Iowa women's basketball: How the Hawkeyes can avoid a short San Antonio stay
After having late-night and mid-afternoon tip times throughout the Big Ten Tournament, Iowa won't have to wait around long Sunday to resume its postseason journey.
From the Alamodome in San Antonio, the No. 5 seed Hawkeyes (18-9) kick off the entire NCAA Tournament with an 11 a.m. tip against No. 12 seed Central Michigan (18-8). A season's worth of adjusting to and navigating through COVID-19 culminates in the proper setting under March Madness' spotlight.
Several sportsbooks have the Hawkeyes as a 10.5-point favorite — a big enough spread that a Central Michigan win would be a significant upset. But Iowa can't afford to sleepwalk through this late-morning affair.
So how do the Hawkeyes avoid a short San Antonio stay?
For starters, Iowa should look in the mirror.
Perhaps the women's basketball selection committee did this on purpose, or maybe it was a happy accident. Either way, the similarities between Central Michigan and Iowa are staggering.
Two all-conference players who handle most of the scoring? Check.
A high-octane offense that can splash treys from anywhere? Check.
A suspect defense that can disappear at a moment's notice? Check.
We know the duo that runs Iowa's show, Caitlin Clark and Monika Czinano. For Central Michigan, it's two guards under 5-foot-8 who make the Chippewas go.
Senior Micaela Kelly and sophomore Molly Davis account for more than 57% of Central Michigan's scoring, averaging 23.9 and 20.9 points per game. Only once this season has someone other than Kelly or Davis been the Chippewas' leading scorer in a game. They're the catalysts for a Central Michigan offense that ranks near Iowa nationally in several key categories.
- Points per game: Iowa is second (86.8). Central Michigan is 16th (77.9).
- Total 3-pointers: Central Michigan is tied for third (260). Iowa is sixth (258).
- 3-pointers per game: Central Michigan is tied for fourth (10.0). Iowa is ninth (9.6).
- FG percentage: Iowa is the best (51.53%). Central Michigan is 17th (45.9%).
Similarly, Central Michigan's defensive figures are as troubling as Iowa's.
- Scoring defense: Iowa is the nation's worst (80.5). Central Michigan is 309th (73.8).
- 3-point FG defense: Iowa is 291st (34.5%). Central Michigan is 277th (33.6%).
- FG percentage defense: Iowa is 316th (44.7%). Central Michigan is 292nd (43.4%).
Unfamiliarity is always a pivotal factor in the NCAA Tournament, where style and pace of play tend to clash between teams implementing different philosophies. Not here. Perhaps the best way for Lisa Bluder to prepare for Sunday's contest is consider how she'd plan for facing her own team.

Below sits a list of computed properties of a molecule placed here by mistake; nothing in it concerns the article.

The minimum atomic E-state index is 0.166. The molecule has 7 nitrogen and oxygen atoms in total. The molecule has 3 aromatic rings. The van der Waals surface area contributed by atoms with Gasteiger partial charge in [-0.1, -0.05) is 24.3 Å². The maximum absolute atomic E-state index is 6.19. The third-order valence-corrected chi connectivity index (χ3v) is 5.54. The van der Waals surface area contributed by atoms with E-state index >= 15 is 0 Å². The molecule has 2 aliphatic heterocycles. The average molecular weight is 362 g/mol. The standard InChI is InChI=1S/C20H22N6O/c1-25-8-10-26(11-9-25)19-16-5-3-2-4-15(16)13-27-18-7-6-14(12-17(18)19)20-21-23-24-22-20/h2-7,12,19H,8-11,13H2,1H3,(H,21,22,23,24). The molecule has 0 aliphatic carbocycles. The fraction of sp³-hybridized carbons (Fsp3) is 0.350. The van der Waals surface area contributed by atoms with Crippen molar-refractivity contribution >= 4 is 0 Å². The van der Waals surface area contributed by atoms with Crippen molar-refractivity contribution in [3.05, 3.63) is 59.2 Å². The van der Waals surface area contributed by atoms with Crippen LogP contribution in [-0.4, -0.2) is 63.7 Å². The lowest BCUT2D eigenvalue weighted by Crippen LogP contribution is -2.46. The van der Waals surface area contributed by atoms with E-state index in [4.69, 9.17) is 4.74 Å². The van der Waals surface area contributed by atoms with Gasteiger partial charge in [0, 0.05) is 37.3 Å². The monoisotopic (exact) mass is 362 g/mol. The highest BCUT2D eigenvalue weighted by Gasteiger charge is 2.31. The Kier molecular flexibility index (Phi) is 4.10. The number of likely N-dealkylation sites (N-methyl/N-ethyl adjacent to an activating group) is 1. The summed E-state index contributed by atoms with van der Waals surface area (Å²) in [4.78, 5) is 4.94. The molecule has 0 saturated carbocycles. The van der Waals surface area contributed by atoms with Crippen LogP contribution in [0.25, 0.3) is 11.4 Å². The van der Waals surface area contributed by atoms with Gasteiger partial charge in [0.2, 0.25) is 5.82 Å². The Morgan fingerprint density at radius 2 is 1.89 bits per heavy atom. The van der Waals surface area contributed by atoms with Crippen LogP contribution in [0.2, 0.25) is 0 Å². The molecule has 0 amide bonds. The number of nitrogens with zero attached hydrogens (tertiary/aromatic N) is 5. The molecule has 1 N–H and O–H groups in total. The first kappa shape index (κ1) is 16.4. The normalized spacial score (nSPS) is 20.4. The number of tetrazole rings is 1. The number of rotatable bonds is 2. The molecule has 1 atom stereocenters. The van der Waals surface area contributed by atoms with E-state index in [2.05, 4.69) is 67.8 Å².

Given the figures, the Hawkeyes must have some defensive resistance.
It's not that Iowa hasn't had strong defensive showings this year. See the Michigan upset and its Big Ten Tournament performances (championship game aside). But the numbers certainly reflect a lack of consistency.
Even a small reduction from that 80.5 figure would do wonders. Iowa is 9-0 this season when surrendering 75 or fewer points, including eight double-digit wins. Three of those showings came at the Big Ten Tournament, where the Hawkeyes held Purdue, Rutgers and Michigan State to 72, 62 and 72 points.
That's an encouraging sign entering the NCAA Tournament, especially with a team up first that loves to get out and run. Central Michigan's own issues should give Iowa some leeway if it ends up being a shootout, but the Hawkeyes still don't want to deliver a dud on the defensive side.
That could wreck all the momentum established on that end in the conference tournament. And Iowa will undoubtedly need some defensive stability if it advances past the Chippewas.
What about the 12 vs. 5 matchup on the women's side?
The 12 vs. 5 seeds have long been trendy upset picks in the men's tournament. The data backs it up too, with at least one No. 12 seed winning a first-round game in 31 of the last 36 years. It's already happened this season with No. 12 Oregon State knocking off No. 5 Tennessee.
So what about on the women's side?
Not as many upsets — but still enough cause for pause.
Since the women's tournament expanded to 64 teams in 1994, 22 No. 12 seeds have defeated No. 5 seeds. Such an occurrence has happened in 10 of the previous 16 tournaments, with the last coming back in 2018 (Florida Gulf Coast over Missouri).
However, only twice since 1994 has there been consecutive NCAA Tournaments without a 12 vs. 5 upset (2007-08 and 2011-12). With none in 2019, that suggests one could be coming this time around.
The other three No. 5 seeds feature two thriving mid-majors and — like Iowa — another Power Five team that took some blows but had enough success for a decent Selection Monday outcome. Missouri State (21-2) and Gonzaga (23-3) rolled all season en route to regular-season titles. Georgia Tech (15-8) finished third in a top-heavy ACC.
Historically, it's mostly been those good-not-great Power Five schools that have suffered in this matchup. Of the 22 No. 5 seeds to lose in the first round, only four would be considered mid-major schools (Louisiana Tech in 2002, Drake and Memphis in 1998, San Diego State in 1995).
Iowa's postseason resume was, in part, buoyed by no questionable losses. The Hawkeyes certainly don't want to start now.
Dargan Southard covers Iowa and UNI athletics, recruiting and preps for the Des Moines Register, HawkCentral.com and the Iowa City Press-Citizen. Email him at email@example.com or follow him on Twitter at @Dargan_Southard.